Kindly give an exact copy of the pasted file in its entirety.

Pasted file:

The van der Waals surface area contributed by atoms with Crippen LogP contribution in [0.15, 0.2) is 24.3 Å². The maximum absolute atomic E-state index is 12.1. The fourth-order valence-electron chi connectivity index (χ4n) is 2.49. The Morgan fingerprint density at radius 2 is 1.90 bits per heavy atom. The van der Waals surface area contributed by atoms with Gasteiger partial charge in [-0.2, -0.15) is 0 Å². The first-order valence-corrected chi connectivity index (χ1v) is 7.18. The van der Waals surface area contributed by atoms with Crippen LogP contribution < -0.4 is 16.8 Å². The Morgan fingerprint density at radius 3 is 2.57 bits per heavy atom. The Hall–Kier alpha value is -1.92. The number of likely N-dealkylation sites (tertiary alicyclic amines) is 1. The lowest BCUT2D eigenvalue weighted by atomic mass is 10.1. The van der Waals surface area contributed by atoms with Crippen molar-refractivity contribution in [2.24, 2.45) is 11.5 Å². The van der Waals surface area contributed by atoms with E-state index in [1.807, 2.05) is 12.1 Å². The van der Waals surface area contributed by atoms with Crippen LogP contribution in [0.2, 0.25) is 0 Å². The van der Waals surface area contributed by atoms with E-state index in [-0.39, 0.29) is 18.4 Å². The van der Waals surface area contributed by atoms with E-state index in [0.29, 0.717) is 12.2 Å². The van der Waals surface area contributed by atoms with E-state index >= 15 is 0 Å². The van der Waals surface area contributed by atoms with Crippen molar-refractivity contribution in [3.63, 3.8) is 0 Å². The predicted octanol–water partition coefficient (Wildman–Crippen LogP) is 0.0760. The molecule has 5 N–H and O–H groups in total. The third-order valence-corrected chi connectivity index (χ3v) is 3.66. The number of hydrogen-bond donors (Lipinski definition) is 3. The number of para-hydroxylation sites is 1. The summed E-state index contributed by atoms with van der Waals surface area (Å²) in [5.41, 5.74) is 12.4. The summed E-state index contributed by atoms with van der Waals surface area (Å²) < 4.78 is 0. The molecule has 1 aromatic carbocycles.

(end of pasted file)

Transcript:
The van der Waals surface area contributed by atoms with Crippen LogP contribution in [0.15, 0.2) is 24.3 Å². The maximum absolute atomic E-state index is 12.1. The fourth-order valence-electron chi connectivity index (χ4n) is 2.49. The Morgan fingerprint density at radius 2 is 1.90 bits per heavy atom. The van der Waals surface area contributed by atoms with Gasteiger partial charge in [-0.2, -0.15) is 0 Å². The first-order valence-corrected chi connectivity index (χ1v) is 7.18. The van der Waals surface area contributed by atoms with Crippen LogP contribution < -0.4 is 16.8 Å². The Morgan fingerprint density at radius 3 is 2.57 bits per heavy atom. The Hall–Kier alpha value is -1.92. The number of likely N-dealkylation sites (tertiary alicyclic amines) is 1. The lowest BCUT2D eigenvalue weighted by atomic mass is 10.1. The van der Waals surface area contributed by atoms with Crippen molar-refractivity contribution in [2.24, 2.45) is 11.5 Å². The van der Waals surface area contributed by atoms with E-state index in [1.807, 2.05) is 12.1 Å². The van der Waals surface area contributed by atoms with Crippen LogP contribution in [0.2, 0.25) is 0 Å². The van der Waals surface area contributed by atoms with E-state index in [-0.39, 0.29) is 18.4 Å². The van der Waals surface area contributed by atoms with E-state index in [0.29, 0.717) is 12.2 Å². The van der Waals surface area contributed by atoms with E-state index >= 15 is 0 Å². The van der Waals surface area contributed by atoms with Crippen molar-refractivity contribution in [3.63, 3.8) is 0 Å². The predicted octanol–water partition coefficient (Wildman–Crippen LogP) is 0.0760. The molecule has 5 N–H and O–H groups in total. The third-order valence-corrected chi connectivity index (χ3v) is 3.66. The number of hydrogen-bond donors (Lipinski definition) is 3. The number of para-hydroxylation sites is 1. The summed E-state index contributed by atoms with van der Waals surface area (Å²) in [5.41, 5.74) is 12.4. The summed E-state index contributed by atoms with van der Waals surface area (Å²) < 4.78 is 0. The molecule has 1 aromatic carbocycles.